Comment Re:He should continue doing useful work... (Score 1) 177

Have any reference or citation to back up the validity of your statement? I did find an unsupported statement on Wikipedia making the same claim, but skimming the Department of Energy Organization Act of 1977, and reading President Carter's statement upon signing it, it doesn't sound like freeing us from dependence on foreign oil was a major focus. If DOE had been "formed to attempt to free us from dependence on foreign oil", I would think the subject would be raised more prominently by one or the other.

Comment Re:Green... EPIC FAILURE (Score 1) 356

If you are actually concerned or surprised by the mods, I suggest you focus on being more accurate/truthful in your statements.

For example: Anyone saying that man puts more CO2 into the air than volcanoes or the ocean is lying to your face.

Now from the source you cite: modern volcanic activity releases only 130 to 230 teragrams (0.13-0.23 gigatonnes or 145 million to 255 million short tons) of carbon dioxide each year,[9] which is less than 1% of the amount released by human activities

So, is your source lying? If you had stuck with the accurate statement "Nature itself is responsible for 95% of the CO2 emissions, and humans get to claim responsibility for 5%" you would have been better off.

Comment Re:I am shocked! (Score 1) 670

So you give US civilian rights to someone who isn't a US citizen and has never been here?

Well, generally if you are to believe the U.S. Declaration of Independence rights are endowed by the Creator and not by the State or by citizenship. Likewise, the U.S. Constitution generally refers to the rights of people or persons, not citizens. So, generally it is people like the GP who founded the United States on the principle of human rights not U.S. civilian rights.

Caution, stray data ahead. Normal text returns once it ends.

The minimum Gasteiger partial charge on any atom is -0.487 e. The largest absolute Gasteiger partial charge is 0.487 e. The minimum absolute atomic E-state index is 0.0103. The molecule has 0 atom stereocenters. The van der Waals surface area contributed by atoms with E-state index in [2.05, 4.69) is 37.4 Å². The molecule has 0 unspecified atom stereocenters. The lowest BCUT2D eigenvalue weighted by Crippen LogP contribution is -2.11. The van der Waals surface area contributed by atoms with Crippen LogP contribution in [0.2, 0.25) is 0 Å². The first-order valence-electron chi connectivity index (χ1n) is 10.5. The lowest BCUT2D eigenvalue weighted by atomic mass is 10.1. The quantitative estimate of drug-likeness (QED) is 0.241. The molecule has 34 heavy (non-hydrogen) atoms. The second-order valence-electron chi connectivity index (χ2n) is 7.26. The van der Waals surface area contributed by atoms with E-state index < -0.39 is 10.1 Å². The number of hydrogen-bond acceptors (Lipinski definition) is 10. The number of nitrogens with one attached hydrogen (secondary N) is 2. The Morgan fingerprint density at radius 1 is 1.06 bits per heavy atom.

Comment Re:Comments (Score 1) 383

do you think if I donate him $5000 I can get out of paying my taxes?

Since the donations are for the Treasury, my guess is yes as long as your tax bill is less that $5000.
But it looks like my guess is wrong, it is probably handled like other gifts. An account for accepting gifts to the U.S. Treasury was established in 1843. So much for an email suggestion I guess.

Comment Re:Not to disclose the request (Score 2, Informative) 244

Sure, Obama was sworn in on January 20. AG Holder was confirmed on February 2.

Rather than political finger pointing, I find it more interesting that U.S. Attorney Morrison has been with the DOJ for 17 years. Sadly, this is probably more indicative of how the DOJ does business than who was in the White House the day the subpoena issued.

Comment Re:RETAIL spying... (Score 1) 244

Only the calls with one of the ends outside America [] were ever "spied" on.

And we'll just have to take the NSA's word on that I guess.